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Fate of the States: The New Geography of American Prosperity Kindle Edition

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Length: 273 pages Word Wise: Enabled Enhanced Typesetting: Enabled
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Editorial Reviews

About the Author

Meredith Whitney is the founder and CEO of the investment firm Meredith Whitney Advisory Group, LLC. She has been mentioned on Fortune's list of the fifty most powerful women in business for four consecutive years, and in 2009 appeared on Time's list of the one hundred most influential people in the world.

Jo Anna Perrin is an accomplished actor who has appeared in film and television, as well as on stage in New York, Los Angeles, and regionally.

Product Details

  • File Size: 2612 KB
  • Print Length: 273 pages
  • Publisher: Portfolio (June 4, 2013)
  • Publication Date: June 4, 2013
  • Sold by: Penguin Group (USA) LLC
  • Language: English
  • Text-to-Speech: Enabled
  • X-Ray:
  • Word Wise: Enabled
  • Lending: Not Enabled
  • Enhanced Typesetting: Enabled
  • Amazon Best Sellers Rank: #384,412 Paid in Kindle Store (See Top 100 Paid in Kindle Store)
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Customer Reviews

Most Helpful Customer Reviews

52 of 66 people found the following review helpful By George Bush HALL OF FAME on June 4, 2013
Format: Kindle Edition
Whitney o9pens by telling us that she never looks at any one data point or an event in a vacuum, rather at a series of data points from myriad sources to tell the story of what is to come. Whitney looks first at consumer spending because it accounts for 70% of GDP and drives returns on most every asset classification and sector.

Early in her career she focused on subprime consumer lenders. Their prosperity and survival hinged on their access to cheap credit. One way of doing that was through securitization - bundling the loans they made into mortgage-backed or asset-backed securities. Sometimes, however, their access to the market faded, such as in the late 1990s right after the 1998 Russian credit crisis. Ten years later, New York-based financial giants were also into subprime. Many of those loans were bad, and in late 2007 investors pulled out of the securitization of their products. Lenders started falling like dominoes. Many banks didn't realize how much trouble they were in - residential real estate had been considered safe for decades. By 2009 the industry had lost over $600 billion in write downs, including about $60 billion at Citibank (Whitney correctly predicted Citibank's problems.) Five years later, over $7 trillion has come out of the lending system and over 30% of Americans have little or no access to credit.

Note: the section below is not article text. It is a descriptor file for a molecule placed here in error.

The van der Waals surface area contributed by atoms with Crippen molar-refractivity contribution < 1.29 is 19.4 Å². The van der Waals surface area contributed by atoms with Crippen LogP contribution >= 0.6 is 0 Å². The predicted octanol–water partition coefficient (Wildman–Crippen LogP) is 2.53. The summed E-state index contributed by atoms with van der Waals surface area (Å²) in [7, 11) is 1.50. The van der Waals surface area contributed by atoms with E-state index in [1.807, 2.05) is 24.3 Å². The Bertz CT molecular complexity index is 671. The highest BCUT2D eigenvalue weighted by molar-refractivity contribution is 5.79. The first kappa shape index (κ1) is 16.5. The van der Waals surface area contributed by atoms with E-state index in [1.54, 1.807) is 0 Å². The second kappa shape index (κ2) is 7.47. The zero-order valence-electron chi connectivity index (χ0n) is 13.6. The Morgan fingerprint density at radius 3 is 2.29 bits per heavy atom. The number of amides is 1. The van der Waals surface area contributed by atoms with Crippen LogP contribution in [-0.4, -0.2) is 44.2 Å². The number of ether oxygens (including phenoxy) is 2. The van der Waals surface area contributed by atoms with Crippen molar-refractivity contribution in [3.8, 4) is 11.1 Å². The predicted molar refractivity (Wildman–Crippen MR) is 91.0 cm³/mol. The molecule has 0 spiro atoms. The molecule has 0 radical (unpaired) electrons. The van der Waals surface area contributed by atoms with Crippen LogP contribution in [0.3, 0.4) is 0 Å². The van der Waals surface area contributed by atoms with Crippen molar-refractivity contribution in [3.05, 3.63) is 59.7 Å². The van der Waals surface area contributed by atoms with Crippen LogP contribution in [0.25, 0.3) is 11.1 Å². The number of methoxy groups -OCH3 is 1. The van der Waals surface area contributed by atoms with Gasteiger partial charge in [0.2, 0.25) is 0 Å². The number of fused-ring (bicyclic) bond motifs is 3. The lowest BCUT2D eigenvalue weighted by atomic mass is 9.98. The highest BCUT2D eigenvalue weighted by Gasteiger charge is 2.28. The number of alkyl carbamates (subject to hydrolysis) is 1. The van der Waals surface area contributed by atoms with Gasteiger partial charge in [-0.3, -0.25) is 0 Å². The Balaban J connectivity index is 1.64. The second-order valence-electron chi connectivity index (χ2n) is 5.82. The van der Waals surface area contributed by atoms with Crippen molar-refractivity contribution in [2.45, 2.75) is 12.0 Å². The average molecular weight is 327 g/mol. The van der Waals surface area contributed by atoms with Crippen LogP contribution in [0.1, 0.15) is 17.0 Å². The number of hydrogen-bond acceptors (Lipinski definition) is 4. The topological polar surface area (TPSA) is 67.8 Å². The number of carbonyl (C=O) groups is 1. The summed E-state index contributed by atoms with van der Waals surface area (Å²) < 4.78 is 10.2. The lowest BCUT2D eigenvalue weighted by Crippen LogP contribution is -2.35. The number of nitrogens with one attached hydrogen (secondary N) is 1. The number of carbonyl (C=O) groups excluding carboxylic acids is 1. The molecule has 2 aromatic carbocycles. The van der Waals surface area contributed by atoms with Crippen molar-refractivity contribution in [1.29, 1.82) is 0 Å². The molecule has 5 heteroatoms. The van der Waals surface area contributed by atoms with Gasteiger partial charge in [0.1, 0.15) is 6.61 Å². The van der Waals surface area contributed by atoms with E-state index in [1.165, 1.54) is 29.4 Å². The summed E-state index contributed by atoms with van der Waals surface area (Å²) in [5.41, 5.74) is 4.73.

Some regions were hit far worse than others - California, Nevada, Arizona, and Florida were hit the hardest by declining home values and negative equity. Worse yet, those states tended to also bet on rising home values, increasing spending (+72% in California, 98% in Texas, 114% in Nevada) - especially for municipal employees and teachers. (D.C.
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11 of 12 people found the following review helpful By Victor R. Crane on August 10, 2013
Format: Hardcover Verified Purchase
This is a easy read, until you start finding out just how out of shape our nation's
city's, counties, and states are. As I keep reading it I;m finding out how it happened
and where this poor financial management has happened across our nation. Great reading but don't try to go to sleep after reading it, you won't be able to! Very good information and Ms. Whitney shows us how it happened and what our states need to do to fix these problems.

Thank you Meredith Whitney for an excellent guide book into the mismanagement of our nations finances.
Victor Crane
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6 of 6 people found the following review helpful By Samuel J. Sharp on August 9, 2013
Format: Hardcover